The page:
Food Waste Reduction


Tools to Reduce Food Waste
Approximately 20% of trash in American households is food waste. The massive volume of food that is thrown away is a huge waste of resources, and a huge source of carbon emissions, not to mention hard on your wallet. The average family of four spends $1,500 per year on food they don’t eat! Here are some tips for reducing food waste to save money and lessen your carbon footprint.

  • Take Inventory. Before you go to the grocery store, look at what items you already have that you need to use up. Use this worksheet to keep track.
  • Meal plan. Plan out what meals you will make that week and what ingredients you still need to make those meals. Plan for a “lazy day” in case you eat out or eat leftovers. You don’t want to buy more food than you need! Use this worksheet from Hennepin County to help you plan out your weekly meals.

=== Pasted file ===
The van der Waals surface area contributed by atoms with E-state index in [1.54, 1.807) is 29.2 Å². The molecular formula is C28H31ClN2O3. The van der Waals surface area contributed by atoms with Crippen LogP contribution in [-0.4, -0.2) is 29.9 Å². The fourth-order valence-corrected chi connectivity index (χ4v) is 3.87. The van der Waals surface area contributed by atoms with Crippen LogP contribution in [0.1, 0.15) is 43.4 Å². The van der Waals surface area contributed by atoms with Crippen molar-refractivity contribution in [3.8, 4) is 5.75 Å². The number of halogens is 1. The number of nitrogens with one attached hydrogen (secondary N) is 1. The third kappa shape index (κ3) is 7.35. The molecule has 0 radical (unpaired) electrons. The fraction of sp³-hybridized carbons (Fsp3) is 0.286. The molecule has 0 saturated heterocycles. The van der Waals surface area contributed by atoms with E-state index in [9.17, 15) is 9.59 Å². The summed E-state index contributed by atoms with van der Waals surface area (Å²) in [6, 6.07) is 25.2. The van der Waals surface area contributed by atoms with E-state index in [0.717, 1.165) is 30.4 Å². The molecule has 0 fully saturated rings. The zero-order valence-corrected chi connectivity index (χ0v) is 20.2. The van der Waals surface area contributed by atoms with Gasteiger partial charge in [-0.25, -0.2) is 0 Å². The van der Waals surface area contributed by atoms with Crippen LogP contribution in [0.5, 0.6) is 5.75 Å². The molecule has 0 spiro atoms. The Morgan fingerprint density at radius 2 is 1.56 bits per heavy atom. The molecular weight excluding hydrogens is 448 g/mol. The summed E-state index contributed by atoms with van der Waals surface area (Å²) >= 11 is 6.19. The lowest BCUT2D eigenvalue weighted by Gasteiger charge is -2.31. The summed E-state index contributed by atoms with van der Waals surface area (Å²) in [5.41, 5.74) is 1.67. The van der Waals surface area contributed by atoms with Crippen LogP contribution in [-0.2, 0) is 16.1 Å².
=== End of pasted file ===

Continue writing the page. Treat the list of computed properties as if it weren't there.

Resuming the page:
• Make a list, and stick to it! This will prevent you from making excess purchases.
  • Get creative! Visit SavetheFood.com to find lots of great recipes to make with food scraps, ugly produce, and underutilized parts of vegetables.
  • Store food properly. See this Food Storage Guide on the proper ways to store common types of fruits and vegetables.
  • Create an “Eat First” Bin. Place food that has been in the fridge longer into an “Eat First” bin to be used up before it goes bad.
  • Understand “Sell By” dates. These labels indicate peak quality and nutrition, but they do not necessarily mean that food is “spoiled” or unable to be eaten if the date has passed. See this video from the FDA about understanding date labels.
  • Compost what you can’t use. See the Organics tab for how to compost in Shorewood.